But you won’t be surprised to learn that London Walks goes the extra mile or two, too. Carshalton, anyone? Here’s Delianne with a few words on this Sunday’s one-off walk A Country Afternoon in London: Old Carshalton Village :

“The lovely village of Carshalton is famous for its springs and ponds, but few people know that in the 18th Century it was home to some of the biggest and most grandiose estates near London – rivaling Blenheim.

Sir John Fellowes, a Governor of the South Sea Company was raking it in, and decided to celebrate by adding to his considerable estate – a water tower/bath house, and a picturesque grotto complete with live-in hermit.

On April 26th I have arranged for a visit to the water tower for a tour AND be taken to the Grotto, now in the grounds of St Philomena's School. This will incur a small charge additional to the price of the Walk, of £2-3, but will be well worth if for the experience of getting into these mostly locked-up sites.”

A Country Afternoon in London: Old Carshalton Village meets at Carshalton Railway Station this Sunday (26th April) at 2.30p.m.

Join the NEW LW Facebook group London Walks Walkers HERE

TODAY’S WALKS & NEWS: www.walks.com

Monday, 20 April 2009

The Weekly Gallimaufry

Some London Peculiarities…

Billy’s Birthday

To mark the traditional date of William Shakespeare’s birth 445 years ago (his precise birthday remains unknown but it is marked on the 23rd) this week why not join David or Shaughan on one of their Shakespeare themed walks. And since that anniversary falls on St George’s day, you could be twice blessed in the celebration stakes by joining them again for their Along the Thames pub walks, which ends – where else? – the George Inn every Wednesday and Friday night.


Film Fun

At time of writing, the first London Walks film is creeping steadily toward the 10,000 hits mark on You Tube (see London Links further down the page). You can view it – and all the other London Walks films including the new Ghosts of the Old City extravaganza – by clicking HERE.


South of the Border – Down Carshalton Way

Come back to the LW Blog later in the week for full details of the latest in the London Walks compass-encompassing repertory programme – we’re heading to Carshalton.



Facebook

The new Facebook group, London Walks walkers is up and running. Join in HERE.

Last Week’s Picture…

From last week’s Weekly Gallimaufry LW Bloggers Meaghan Fitzgerald and Mark Adams both correctly identified the up-close detail (pictured) as being from the covered courtyard at the British Museum. Well spotted! Mark also sent us a link to his own wonderful pictures of London – to have a look, click HERE. Scroll down a little for another LW Blogger picture submission

Monkey Business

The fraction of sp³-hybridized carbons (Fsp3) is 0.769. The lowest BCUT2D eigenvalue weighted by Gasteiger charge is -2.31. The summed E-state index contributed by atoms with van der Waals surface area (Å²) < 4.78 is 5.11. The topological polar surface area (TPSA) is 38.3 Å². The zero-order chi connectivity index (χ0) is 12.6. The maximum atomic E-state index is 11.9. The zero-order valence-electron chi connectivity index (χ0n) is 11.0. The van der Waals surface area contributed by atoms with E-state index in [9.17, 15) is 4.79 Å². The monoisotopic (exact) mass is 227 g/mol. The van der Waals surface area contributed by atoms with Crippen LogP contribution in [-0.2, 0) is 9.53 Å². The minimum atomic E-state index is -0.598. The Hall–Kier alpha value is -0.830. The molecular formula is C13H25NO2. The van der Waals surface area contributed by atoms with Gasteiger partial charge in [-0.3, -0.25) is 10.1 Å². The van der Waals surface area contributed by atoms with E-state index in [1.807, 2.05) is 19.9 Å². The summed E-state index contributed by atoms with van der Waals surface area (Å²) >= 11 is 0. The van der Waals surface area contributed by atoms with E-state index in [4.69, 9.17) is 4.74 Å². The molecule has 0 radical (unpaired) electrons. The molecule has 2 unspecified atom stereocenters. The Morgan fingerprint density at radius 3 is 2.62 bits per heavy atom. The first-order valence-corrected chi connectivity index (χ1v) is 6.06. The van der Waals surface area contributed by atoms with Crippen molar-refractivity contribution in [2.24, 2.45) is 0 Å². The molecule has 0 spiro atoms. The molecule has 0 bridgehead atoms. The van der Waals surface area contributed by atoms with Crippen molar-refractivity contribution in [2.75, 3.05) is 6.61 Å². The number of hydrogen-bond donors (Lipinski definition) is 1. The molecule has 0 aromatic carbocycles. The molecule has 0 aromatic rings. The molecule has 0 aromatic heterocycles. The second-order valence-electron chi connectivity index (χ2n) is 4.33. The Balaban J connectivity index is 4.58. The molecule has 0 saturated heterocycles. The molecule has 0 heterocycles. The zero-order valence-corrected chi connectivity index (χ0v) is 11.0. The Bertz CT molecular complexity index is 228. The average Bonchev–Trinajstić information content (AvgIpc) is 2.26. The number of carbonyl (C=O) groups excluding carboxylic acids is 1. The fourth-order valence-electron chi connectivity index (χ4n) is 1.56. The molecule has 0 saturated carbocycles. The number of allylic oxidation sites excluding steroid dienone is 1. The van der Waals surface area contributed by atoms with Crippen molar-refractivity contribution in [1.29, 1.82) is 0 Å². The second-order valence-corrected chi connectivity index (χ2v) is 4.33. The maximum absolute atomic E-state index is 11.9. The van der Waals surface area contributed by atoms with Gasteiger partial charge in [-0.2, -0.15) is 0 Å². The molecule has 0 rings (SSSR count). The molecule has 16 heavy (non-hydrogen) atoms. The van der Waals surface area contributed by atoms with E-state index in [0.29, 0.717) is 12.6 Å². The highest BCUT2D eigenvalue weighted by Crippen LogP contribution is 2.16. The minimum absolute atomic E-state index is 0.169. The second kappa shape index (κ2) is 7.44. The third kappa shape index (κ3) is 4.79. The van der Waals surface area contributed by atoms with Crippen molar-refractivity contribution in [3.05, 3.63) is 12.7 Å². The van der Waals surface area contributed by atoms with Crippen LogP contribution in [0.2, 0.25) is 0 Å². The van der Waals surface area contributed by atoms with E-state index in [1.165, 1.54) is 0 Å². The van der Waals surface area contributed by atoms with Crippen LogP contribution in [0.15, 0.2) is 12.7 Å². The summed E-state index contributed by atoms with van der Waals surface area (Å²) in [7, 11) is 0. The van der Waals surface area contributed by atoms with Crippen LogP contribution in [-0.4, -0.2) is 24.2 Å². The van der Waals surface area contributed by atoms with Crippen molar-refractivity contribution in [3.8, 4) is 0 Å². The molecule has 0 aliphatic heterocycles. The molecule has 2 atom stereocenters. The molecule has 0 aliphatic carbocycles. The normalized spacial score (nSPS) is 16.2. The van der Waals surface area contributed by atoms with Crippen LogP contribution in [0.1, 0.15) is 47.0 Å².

This (above) in from LW Blogger J.D, an image captured on his camera phone. His questions are straightforward: who is it and where is it? Email us at londonwalksblog@gmail.com. Answers next week…

Join the NEW LW Facebook group London Walks Walkers HERE

TODAY’S WALKS & NEWS: www.walks.com

Wednesday, 15 April 2009

The London List No.10

Five London Spooks & Horrors



Boris KarloffBorn William Henry Pratt in Forest Hill Road, East Dulwich in 1887. Plaques commemorate his memory at both his birthplace and the “Actors’ Church” – St Paul’s, Covent Garden. In 1931 he became the first man to play Frankenstein’s monster on screen, a character created by…

Mary ShelleyThe writer of Frankenstein; or The Modern Prometheus (frontispiece from the first edition illustrated here) was born in Somers Town, London in 1797. She died at 24 Chester Square, Belgravia in 1846, the same part of London in which….

Christopher Lee
The late cinema legend was born in Belgravia in 1922. Lee first played Frankenstein’s monster in 1957 and went on to bring The Mummy and Count Dracula to the screen for Hammer Films. He also starred in the 1971 title I, Monster, an adaptation of The Strange Case of Doctor Jekyll and…

Mister Hyde
Robert Louis Stephenson’s treatise on the nature of good and evil was inspired by his hometown of Edinburgh, but set in London. The central character, the good Doctor Jekyll invents a potion that unleashes his evil self, Mister Hyde, and a compelling tale of a wicked double life ensues. Not unlike the wicked double life of…

Shaughan Seymour
By day an actor, Blue Badge Guide and all-round good egg… by night… well, to view Shaughan’s evil-self in full spate on the Ghosts of the Old City Walk



POST UPDATED 23/3/16

A London Walk costs £10 – £8 concession. To join a London Walk, simply meet your guide at the designated tube station at the appointed time. Details of all London Walks can be found at www.walks.com.